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Study on protein profiles of soybean and lupin milk and their vegan cheese productions

Al-Saedi, Nadia Hanoon Salman (2021) Study on protein profiles of soybean and lupin milk and their vegan cheese productions. PhD thesis, Murdoch University.

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Abstract

The prospects of lupin grain as an animal alternative and functional food have increased over recent decades due to its high protein content and low level of anti-nutritional fractions that can help to improve the nutritional value and human health benefits. Australian Sweet Lupins are used in making foods such as tempe, miso and traditional soy sauces. Soybeans are used in food products such as meals, drinks, and sports beverages. They aretherefore, very beneficial to demonstrate the possibility of lupin milk and soybean proteins to produce cheese without the saturated fat found in dairy milk.

This thesis focuses on proteomic analysis of soybean and lupin seed milk in cheese products made with different coagulation methods, using a range of proteome technologies including isoelectric focusing (IEF), two-dimensional gel electrophoresis (2D-PAGE) and liquid chromatograph mass spectrometry (LC-MS). Two narrow-leaf lupin cultivars PBA Jurien and Mandelup cultivar and one cultivar (Bunya) of soybean (Glycine max) were studied for proteomic analysis to identify their diverse proteins. Whole and split-seed milk from soybean were extracted via two filtration methods, cheesecloth and centrifugation. A total of 97 protein spots were identified, 49 of which displayed different abundances. Of the two separation techniques, centrifuge separation gave higher protein and more intense protein spots than cheesecloth separation. In addition, split-seed soybean milk contained fewer allergenic proteins, then did whole-seed milk. Also, the results indicate that cheese can be obtained from soybean milk filtered by either cheesecloth or centrifugation.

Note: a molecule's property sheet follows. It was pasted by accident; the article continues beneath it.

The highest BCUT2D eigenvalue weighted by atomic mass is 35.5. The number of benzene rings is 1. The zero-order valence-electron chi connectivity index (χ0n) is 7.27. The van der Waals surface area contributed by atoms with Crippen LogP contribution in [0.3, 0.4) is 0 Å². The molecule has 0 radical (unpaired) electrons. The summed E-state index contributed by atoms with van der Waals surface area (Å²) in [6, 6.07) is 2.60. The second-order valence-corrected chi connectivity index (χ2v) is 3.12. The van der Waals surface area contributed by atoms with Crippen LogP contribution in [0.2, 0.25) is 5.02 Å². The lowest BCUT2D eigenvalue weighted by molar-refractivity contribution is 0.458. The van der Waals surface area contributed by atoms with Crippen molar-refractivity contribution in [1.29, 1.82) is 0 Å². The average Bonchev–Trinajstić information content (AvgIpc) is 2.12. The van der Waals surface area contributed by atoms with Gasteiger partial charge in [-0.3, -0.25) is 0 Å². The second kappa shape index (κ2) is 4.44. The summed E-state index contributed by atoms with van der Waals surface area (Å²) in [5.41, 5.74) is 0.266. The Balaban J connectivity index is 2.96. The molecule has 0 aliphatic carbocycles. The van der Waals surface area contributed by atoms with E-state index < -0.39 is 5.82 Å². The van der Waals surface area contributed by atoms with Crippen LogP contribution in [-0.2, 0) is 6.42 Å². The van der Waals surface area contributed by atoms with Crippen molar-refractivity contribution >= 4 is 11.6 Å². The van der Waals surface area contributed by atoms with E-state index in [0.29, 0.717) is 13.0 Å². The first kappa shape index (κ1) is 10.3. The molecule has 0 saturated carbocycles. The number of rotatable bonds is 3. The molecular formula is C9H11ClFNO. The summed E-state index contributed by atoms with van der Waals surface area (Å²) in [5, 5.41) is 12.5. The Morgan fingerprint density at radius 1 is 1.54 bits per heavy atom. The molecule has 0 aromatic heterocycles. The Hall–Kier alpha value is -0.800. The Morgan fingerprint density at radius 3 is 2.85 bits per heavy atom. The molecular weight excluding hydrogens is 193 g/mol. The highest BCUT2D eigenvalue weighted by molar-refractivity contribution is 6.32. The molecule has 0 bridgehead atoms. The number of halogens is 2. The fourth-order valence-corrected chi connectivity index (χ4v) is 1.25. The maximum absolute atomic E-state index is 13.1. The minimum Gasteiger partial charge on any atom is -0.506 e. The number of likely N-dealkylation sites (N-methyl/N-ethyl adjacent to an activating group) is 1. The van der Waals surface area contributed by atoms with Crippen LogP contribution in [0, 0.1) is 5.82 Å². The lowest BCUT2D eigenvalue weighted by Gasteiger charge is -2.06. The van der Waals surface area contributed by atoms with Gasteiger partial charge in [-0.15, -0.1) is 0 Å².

This thesis also investigates the influence of filtration techniques on lupin seed milk. A total of 230 proteins were identified, of which 60 protein spots showed differential abundance, different proteins either present or absent, or differential protein quantity between the samples of lupin milk. For both cultivars, cheesecloth separation gave much better protein extraction than centrifugation. The protein reference maps constructed for whole and split-seed soybean and lupin milk was further used in the study of soybean and lupin cheesemaking from their seed milk. This study was conducted to identify the optimal method of cheese production, based on temperature, coagulation method, sensory evaluation, yield, and also to identify the proteins associated with cheese production. Lupin cheeses were obtained from split-seed lupin milk using cheesecloth filtration but could not be obtained from centrifuge-separated lupin milk. To understand protein yield and composition, lupin milk proteins were separated from the first and second cheesecloth filtrations and analysed using 2D-PAGE followed by LC-MS. The results indicated that the first filtration method produced better extraction and higher yield of lupin proteins than the second filtration method. Lupin cheese products by vinegar 7.80% (expressed as acetic acid) coagulation were characterized by a relatively higher yield, higher protein content and preference by sensory panellists. Lupin cheese finding that has not been previously explored in the literature. These outcomes have potential for the dairy industry and will assist in understanding the health benefits of lupin cheeses.

Item Type: Thesis (PhD)
Murdoch Affiliation(s): Agricultural Sciences
Supervisor(s): Agarwal, Manjree, Ren, Yonglin, Ma, Wujun and Islam, Shahidul
URI: http://researchrepository.murdoch.edu.au/id/eprint/61541
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